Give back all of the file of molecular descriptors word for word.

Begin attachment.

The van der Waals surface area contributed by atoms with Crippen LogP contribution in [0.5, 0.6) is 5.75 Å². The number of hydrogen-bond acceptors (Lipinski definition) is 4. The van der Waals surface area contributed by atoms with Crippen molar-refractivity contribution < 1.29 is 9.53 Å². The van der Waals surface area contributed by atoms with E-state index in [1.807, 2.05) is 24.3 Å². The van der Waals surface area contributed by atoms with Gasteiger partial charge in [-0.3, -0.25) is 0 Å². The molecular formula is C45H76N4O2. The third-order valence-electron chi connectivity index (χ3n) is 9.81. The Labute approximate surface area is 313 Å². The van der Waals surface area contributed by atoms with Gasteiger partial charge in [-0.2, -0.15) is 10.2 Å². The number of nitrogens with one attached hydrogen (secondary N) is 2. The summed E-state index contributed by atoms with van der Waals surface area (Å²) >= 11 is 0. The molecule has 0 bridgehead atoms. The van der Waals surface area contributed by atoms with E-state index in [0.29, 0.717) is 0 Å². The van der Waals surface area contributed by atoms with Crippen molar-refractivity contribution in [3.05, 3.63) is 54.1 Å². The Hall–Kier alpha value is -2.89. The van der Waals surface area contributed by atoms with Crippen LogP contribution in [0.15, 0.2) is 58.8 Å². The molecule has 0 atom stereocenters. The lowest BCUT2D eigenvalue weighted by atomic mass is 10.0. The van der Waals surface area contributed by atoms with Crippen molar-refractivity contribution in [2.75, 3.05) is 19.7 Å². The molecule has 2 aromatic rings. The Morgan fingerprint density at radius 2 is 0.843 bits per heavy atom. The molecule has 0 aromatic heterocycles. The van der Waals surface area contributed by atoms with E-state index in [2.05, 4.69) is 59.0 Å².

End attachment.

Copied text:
The van der Waals surface area contributed by atoms with Crippen LogP contribution in [0.5, 0.6) is 5.75 Å². The number of hydrogen-bond acceptors (Lipinski definition) is 4. The van der Waals surface area contributed by atoms with Crippen molar-refractivity contribution < 1.29 is 9.53 Å². The van der Waals surface area contributed by atoms with E-state index in [1.807, 2.05) is 24.3 Å². The van der Waals surface area contributed by atoms with Gasteiger partial charge in [-0.3, -0.25) is 0 Å². The molecular formula is C45H76N4O2. The third-order valence-electron chi connectivity index (χ3n) is 9.81. The Labute approximate surface area is 313 Å². The van der Waals surface area contributed by atoms with Gasteiger partial charge in [-0.2, -0.15) is 10.2 Å². The number of nitrogens with one attached hydrogen (secondary N) is 2. The summed E-state index contributed by atoms with van der Waals surface area (Å²) >= 11 is 0. The molecule has 0 bridgehead atoms. The van der Waals surface area contributed by atoms with E-state index in [0.29, 0.717) is 0 Å². The van der Waals surface area contributed by atoms with Crippen molar-refractivity contribution in [3.05, 3.63) is 54.1 Å². The Hall–Kier alpha value is -2.89. The van der Waals surface area contributed by atoms with Crippen LogP contribution in [0.15, 0.2) is 58.8 Å². The molecule has 0 atom stereocenters. The lowest BCUT2D eigenvalue weighted by atomic mass is 10.0. The van der Waals surface area contributed by atoms with Crippen molar-refractivity contribution in [2.75, 3.05) is 19.7 Å². The molecule has 2 aromatic rings. The Morgan fingerprint density at radius 2 is 0.843 bits per heavy atom. The molecule has 0 aromatic heterocycles. The van der Waals surface area contributed by atoms with E-state index in [2.05, 4.69) is 59.0 Å².